PHOENIX —Mayo Clinic in Arizona has opened its lung transplant program and has completed two lung transplants, a milestone that now completes Mayo’s comprehensive solid organ transplant program, with ability to provide heart, kidney, pancreas, liver and now lung transplants.
Mayo received approval by the United Network for Organ Sharing (UNOS) to launch a lung transplant program that will treat patients with serious pulmonary disorders, with the goal being to improve their longevity and quality of life. UNOS, the national nonprofit organization that oversees the U.S. organ transplant systems, signifies that a hospital program meets all the institutional and personnel requirements to perform lung transplants.
The lung transplant program is led by Octavio Pajaro, M.D., Ph.D., surgical director, and Ramachandra Sista, M.D., medical director. Together they lead a multidisciplinary team that also includes specialists in nursing, immunology, social work, respiratory therapy, pharmacy, dietary, transplant infectious diseases and other disciplines.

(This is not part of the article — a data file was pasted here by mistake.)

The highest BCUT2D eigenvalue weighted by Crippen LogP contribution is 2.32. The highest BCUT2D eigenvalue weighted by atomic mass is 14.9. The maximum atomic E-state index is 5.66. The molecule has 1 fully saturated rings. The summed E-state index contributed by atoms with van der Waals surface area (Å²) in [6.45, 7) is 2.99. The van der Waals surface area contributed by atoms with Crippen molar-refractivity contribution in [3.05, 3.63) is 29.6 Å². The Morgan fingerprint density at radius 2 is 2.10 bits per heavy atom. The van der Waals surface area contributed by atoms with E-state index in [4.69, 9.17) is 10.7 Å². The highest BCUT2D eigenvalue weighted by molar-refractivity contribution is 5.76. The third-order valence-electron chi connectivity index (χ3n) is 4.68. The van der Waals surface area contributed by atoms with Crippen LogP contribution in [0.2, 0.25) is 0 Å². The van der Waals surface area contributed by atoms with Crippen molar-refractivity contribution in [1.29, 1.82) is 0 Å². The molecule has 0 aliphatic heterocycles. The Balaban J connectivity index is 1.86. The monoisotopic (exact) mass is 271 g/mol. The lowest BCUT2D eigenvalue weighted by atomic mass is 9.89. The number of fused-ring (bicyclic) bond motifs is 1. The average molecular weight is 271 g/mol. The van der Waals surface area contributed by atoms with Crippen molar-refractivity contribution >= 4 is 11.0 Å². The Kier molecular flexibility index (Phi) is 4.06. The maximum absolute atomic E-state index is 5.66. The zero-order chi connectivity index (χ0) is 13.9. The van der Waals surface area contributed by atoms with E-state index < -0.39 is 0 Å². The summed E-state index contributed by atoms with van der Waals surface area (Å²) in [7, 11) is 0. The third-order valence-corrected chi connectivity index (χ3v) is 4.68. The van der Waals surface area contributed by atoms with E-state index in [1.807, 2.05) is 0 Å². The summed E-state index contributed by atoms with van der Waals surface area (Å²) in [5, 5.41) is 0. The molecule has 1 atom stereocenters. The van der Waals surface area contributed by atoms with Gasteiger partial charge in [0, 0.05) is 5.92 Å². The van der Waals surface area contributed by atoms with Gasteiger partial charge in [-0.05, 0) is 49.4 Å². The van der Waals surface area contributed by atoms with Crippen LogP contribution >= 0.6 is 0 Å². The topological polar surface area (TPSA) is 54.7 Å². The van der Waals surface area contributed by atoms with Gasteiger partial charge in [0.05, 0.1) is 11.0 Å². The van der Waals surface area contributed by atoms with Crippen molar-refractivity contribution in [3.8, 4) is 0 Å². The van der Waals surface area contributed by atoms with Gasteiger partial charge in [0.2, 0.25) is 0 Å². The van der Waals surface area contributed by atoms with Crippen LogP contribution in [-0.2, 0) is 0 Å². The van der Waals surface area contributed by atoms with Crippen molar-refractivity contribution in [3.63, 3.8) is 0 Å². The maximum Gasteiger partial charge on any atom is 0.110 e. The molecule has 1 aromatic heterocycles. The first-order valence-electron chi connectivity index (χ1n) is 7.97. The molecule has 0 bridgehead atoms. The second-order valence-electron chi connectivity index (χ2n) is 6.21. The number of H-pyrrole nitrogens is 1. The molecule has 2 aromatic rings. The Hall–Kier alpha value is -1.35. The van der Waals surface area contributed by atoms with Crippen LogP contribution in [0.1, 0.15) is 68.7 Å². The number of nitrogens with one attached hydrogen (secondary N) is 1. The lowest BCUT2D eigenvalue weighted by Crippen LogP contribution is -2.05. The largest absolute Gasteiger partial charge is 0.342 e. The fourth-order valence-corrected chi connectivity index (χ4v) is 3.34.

“An integrated, multidisciplinary team is necessary because potential lung transplant recipients can have multiple medical problems and need to undergo a complex operation—most often requiring transplantation of both lungs,” according to Dr. Pajaro. “The surgery requires two experienced surgical teams working in close communication to prepare, procure and transport the donor lungs safely, while the implanting team removes the diseased lungs and prepares the recipient for the actual transplantation.”
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Dr. Sista noted that “A multidisciplinary, advanced lung disease program is pivotal to drive a successful lung transplant program. It is critical that individuals with a variety of lung afflictions be referred to a dedicated lung transplant center, earlier rather than later, so they would not miss a chance for the necessary testing and a timely lung transplantation procedure, if deemed eligible.”
The addition of lung transplants at Mayo Clinic in Arizona supports the long-standing success of transplantation care for patients across Mayo’s three sites— Arizona, Florida and Minnesota.
Currently, more than 1,500 people in the U.S. are awaiting a lung transplant.
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